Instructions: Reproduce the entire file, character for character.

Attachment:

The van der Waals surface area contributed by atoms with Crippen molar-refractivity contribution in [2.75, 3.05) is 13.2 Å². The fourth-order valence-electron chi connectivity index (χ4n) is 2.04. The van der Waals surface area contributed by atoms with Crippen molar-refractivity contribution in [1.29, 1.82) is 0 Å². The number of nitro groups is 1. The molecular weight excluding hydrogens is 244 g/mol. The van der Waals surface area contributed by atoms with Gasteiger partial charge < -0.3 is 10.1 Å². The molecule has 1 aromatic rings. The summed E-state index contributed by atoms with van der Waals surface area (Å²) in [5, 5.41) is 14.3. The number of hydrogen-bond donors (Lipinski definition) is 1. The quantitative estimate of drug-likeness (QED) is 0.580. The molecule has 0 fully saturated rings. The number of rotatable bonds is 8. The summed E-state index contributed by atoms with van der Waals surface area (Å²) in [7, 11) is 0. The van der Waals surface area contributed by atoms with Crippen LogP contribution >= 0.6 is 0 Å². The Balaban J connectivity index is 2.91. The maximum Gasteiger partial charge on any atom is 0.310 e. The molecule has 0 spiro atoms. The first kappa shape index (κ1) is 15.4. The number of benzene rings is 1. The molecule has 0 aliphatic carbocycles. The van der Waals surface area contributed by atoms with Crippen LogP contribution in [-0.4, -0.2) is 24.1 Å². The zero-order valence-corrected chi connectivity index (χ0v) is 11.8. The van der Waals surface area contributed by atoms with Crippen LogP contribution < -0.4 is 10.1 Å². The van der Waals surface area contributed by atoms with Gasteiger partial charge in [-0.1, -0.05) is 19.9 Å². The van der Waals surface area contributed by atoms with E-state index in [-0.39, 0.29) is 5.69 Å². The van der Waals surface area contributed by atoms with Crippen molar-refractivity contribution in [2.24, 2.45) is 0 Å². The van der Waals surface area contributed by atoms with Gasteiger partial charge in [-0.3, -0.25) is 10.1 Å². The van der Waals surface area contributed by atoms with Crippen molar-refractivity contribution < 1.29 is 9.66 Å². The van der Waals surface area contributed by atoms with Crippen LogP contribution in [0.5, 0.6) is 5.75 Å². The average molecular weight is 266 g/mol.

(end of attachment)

The van der Waals surface area contributed by atoms with Crippen molar-refractivity contribution in [2.75, 3.05) is 13.2 Å². The fourth-order valence-electron chi connectivity index (χ4n) is 2.04. The van der Waals surface area contributed by atoms with Crippen molar-refractivity contribution in [1.29, 1.82) is 0 Å². The number of nitro groups is 1. The molecular weight excluding hydrogens is 244 g/mol. The van der Waals surface area contributed by atoms with Gasteiger partial charge < -0.3 is 10.1 Å². The molecule has 1 aromatic rings. The summed E-state index contributed by atoms with van der Waals surface area (Å²) in [5, 5.41) is 14.3. The number of hydrogen-bond donors (Lipinski definition) is 1. The quantitative estimate of drug-likeness (QED) is 0.580. The molecule has 0 fully saturated rings. The number of rotatable bonds is 8. The summed E-state index contributed by atoms with van der Waals surface area (Å²) in [7, 11) is 0. The van der Waals surface area contributed by atoms with Crippen LogP contribution >= 0.6 is 0 Å². The Balaban J connectivity index is 2.91. The maximum Gasteiger partial charge on any atom is 0.310 e. The molecule has 0 spiro atoms. The first kappa shape index (κ1) is 15.4. The number of benzene rings is 1. The molecule has 0 aliphatic carbocycles. The van der Waals surface area contributed by atoms with Crippen LogP contribution in [-0.4, -0.2) is 24.1 Å². The zero-order valence-corrected chi connectivity index (χ0v) is 11.8. The van der Waals surface area contributed by atoms with Crippen LogP contribution < -0.4 is 10.1 Å². The van der Waals surface area contributed by atoms with Gasteiger partial charge in [-0.1, -0.05) is 19.9 Å². The van der Waals surface area contributed by atoms with E-state index in [-0.39, 0.29) is 5.69 Å². The van der Waals surface area contributed by atoms with Crippen molar-refractivity contribution in [2.24, 2.45) is 0 Å². The van der Waals surface area contributed by atoms with Gasteiger partial charge in [-0.3, -0.25) is 10.1 Å². The van der Waals surface area contributed by atoms with Crippen molar-refractivity contribution < 1.29 is 9.66 Å². The van der Waals surface area contributed by atoms with Crippen LogP contribution in [0.5, 0.6) is 5.75 Å². The average molecular weight is 266 g/mol.